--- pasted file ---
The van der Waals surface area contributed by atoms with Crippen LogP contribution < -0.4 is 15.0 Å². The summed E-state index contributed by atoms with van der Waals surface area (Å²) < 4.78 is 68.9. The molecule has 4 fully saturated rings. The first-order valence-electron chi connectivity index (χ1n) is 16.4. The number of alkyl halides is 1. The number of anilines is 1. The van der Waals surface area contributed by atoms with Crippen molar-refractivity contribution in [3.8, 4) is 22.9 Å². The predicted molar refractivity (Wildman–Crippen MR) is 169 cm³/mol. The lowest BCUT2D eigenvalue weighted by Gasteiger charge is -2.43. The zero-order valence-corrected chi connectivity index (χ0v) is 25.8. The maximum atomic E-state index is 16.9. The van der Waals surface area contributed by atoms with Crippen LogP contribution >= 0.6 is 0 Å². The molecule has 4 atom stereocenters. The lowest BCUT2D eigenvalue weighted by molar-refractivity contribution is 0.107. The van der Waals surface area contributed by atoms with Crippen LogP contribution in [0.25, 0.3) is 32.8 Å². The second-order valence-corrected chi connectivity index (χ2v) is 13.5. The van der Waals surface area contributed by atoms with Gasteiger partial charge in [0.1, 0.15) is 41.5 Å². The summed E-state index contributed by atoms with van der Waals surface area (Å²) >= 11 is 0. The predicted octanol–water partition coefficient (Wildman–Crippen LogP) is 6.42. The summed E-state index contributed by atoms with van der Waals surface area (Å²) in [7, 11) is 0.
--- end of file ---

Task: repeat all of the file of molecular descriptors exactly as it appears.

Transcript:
The van der Waals surface area contributed by atoms with Crippen LogP contribution < -0.4 is 15.0 Å². The summed E-state index contributed by atoms with van der Waals surface area (Å²) < 4.78 is 68.9. The molecule has 4 fully saturated rings. The first-order valence-electron chi connectivity index (χ1n) is 16.4. The number of alkyl halides is 1. The number of anilines is 1. The van der Waals surface area contributed by atoms with Crippen molar-refractivity contribution in [3.8, 4) is 22.9 Å². The predicted molar refractivity (Wildman–Crippen MR) is 169 cm³/mol. The lowest BCUT2D eigenvalue weighted by Gasteiger charge is -2.43. The zero-order valence-corrected chi connectivity index (χ0v) is 25.8. The maximum atomic E-state index is 16.9. The van der Waals surface area contributed by atoms with Crippen LogP contribution >= 0.6 is 0 Å². The molecule has 4 atom stereocenters. The lowest BCUT2D eigenvalue weighted by molar-refractivity contribution is 0.107. The van der Waals surface area contributed by atoms with Crippen LogP contribution in [0.25, 0.3) is 32.8 Å². The second-order valence-corrected chi connectivity index (χ2v) is 13.5. The van der Waals surface area contributed by atoms with Gasteiger partial charge in [0.1, 0.15) is 41.5 Å². The summed E-state index contributed by atoms with van der Waals surface area (Å²) >= 11 is 0. The predicted octanol–water partition coefficient (Wildman–Crippen LogP) is 6.42. The summed E-state index contributed by atoms with van der Waals surface area (Å²) in [7, 11) is 0.